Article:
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The Lion of the North A tale of the times of Gustavus Adolphus   By: (1832-1902)

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The Lion of the North: A Tale of the Times of Gustavus Adolphus by George Alfred Henty is an enthralling historical novel that takes readers on a breathtaking adventure back to the times of the Swedish king, Gustavus Adolphus.

Set during the 17th century, Henty skillfully weaves a captivating tale that combines history, adventure, and personal growth. The protagonist, Ned, is a courageous and determined young man who joins the Swedish army to fight alongside Gustavus Adolphus during the Thirty Years' War. Amidst the chaos and brutality of war, Ned faces countless dangers, makes friends, and overcomes various challenges that shape his character.

Henty's vivid descriptions transport readers to the battlefields, where the thunderous clash of weaponry, screams of the wounded, and the heavy stench of gunpowder become palpable. The author's extensive research is evident throughout the story, as he effortlessly incorporates historical events and figures into the narrative. From the tactics employed in battles to the political landscape of the time, readers are provided with a well-rounded understanding of this fascinating era.

One of the notable aspects of this novel is Henty's ability to create a sense of realism. The characters, though fictional, come alive through their well-developed personalities and relatable struggles. Ned's growth as a character is particularly commendable. He starts as an inexperienced young man but gradually evolves into a seasoned soldier, displaying bravery and resourcefulness in the face of adversity.

Moreover, the novel provides insights into the moral dilemmas faced by soldiers in times of war. Henty explores the complexities of loyalty, honor, and sacrifice, forcing readers to ponder the different perspectives surrounding conflict. Through Ned's eyes, we witness the devastation war inflicts on individuals, families, and entire nations, raising questions about the true cost of fighting for one's convictions.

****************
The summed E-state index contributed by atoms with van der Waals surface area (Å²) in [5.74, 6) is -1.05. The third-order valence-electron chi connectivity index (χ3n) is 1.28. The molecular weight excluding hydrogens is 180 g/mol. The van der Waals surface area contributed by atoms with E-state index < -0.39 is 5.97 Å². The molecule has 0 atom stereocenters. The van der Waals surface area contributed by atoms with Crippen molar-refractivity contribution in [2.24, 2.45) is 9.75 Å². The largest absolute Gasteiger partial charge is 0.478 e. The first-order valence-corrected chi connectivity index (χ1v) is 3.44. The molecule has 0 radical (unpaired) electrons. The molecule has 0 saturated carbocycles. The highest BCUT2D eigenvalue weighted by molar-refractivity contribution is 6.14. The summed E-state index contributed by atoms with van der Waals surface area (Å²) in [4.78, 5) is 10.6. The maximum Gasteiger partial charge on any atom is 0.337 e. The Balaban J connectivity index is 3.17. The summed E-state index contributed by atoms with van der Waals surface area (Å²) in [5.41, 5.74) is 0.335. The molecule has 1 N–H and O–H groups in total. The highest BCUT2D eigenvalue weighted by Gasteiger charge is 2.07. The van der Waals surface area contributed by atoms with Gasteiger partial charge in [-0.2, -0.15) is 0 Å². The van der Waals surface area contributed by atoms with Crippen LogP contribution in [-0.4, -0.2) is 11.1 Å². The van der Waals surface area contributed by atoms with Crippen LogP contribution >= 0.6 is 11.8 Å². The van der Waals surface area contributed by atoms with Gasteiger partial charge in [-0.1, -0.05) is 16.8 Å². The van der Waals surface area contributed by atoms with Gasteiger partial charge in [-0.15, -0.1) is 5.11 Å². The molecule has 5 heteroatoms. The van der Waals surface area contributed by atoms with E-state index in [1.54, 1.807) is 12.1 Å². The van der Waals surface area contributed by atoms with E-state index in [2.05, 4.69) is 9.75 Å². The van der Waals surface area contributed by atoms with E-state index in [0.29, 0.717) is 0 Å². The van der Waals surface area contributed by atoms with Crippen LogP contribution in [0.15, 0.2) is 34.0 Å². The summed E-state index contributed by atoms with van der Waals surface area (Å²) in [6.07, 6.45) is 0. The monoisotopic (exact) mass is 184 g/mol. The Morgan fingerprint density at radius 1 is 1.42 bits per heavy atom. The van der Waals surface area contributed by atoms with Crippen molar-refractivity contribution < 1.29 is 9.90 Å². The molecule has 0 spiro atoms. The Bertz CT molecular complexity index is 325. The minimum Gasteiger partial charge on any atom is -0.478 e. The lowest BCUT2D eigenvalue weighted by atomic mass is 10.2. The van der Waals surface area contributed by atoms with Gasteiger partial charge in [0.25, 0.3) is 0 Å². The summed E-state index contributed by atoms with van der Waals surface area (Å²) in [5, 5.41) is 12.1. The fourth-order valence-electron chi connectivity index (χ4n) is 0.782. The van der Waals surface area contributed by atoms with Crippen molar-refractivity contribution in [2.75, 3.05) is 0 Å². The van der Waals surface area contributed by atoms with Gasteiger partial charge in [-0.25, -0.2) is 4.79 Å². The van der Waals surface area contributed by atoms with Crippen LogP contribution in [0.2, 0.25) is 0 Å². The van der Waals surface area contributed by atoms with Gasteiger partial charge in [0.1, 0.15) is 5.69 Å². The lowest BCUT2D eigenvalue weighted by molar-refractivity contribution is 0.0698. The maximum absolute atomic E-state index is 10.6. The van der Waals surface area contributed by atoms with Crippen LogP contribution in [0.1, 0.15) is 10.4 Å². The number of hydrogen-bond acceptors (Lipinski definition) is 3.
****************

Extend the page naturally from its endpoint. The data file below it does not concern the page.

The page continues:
One minor drawback is that at times the historical information and battle sequences can feel overwhelming, potentially deterring readers who are less familiar with this period of history. However, for those with an interest in military strategy and the tumultuous times of the Thirty Years' War, this detailed account will undoubtedly satisfy their curiosity.

Overall, The Lion of the North is a masterfully crafted historical novel that not only educates but also entertains. Henty's impeccable storytelling draws readers into a compelling world where honor and bravery collide with the harsh realities of war. It is a must-read for history aficionados and adventure enthusiasts alike, leaving one with a deeper appreciation for the resilience and courage of those who fought in this tumultuous era.

First Page:


A Tale of the Times of Gustavus Adolphus,

By G. A. Henty



You are nowadays called upon to acquire so great a mass of learning and information in the period of life between the ages of twelve and eighteen that it is not surprising that but little time can be spared for the study of the history of foreign nations. Most lads are, therefore, lamentably ignorant of the leading events of even the most important epochs of Continental history, although, as many of these events have exercised a marked influence upon the existing state of affairs in Europe, a knowledge of them is far more useful, and, it may be said, far more interesting than that of the comparatively petty affairs of Athens, Sparta, Corinth, and Thebes.

Prominent among such epochs is the Thirty Years' War, which arose from the determination of the Emperor of Austria to crush out Protestantism throughout Germany. Since the invasion of the Huns no struggle which has taken place in Europe has approached this in the obstinacy of the fighting and the terrible sufferings which the war inflicted upon the people at large. During these thirty years the population of Germany decreased by nearly a third, and in some of the states half the towns and two thirds of the villages absolutely disappeared... Continue reading book >>

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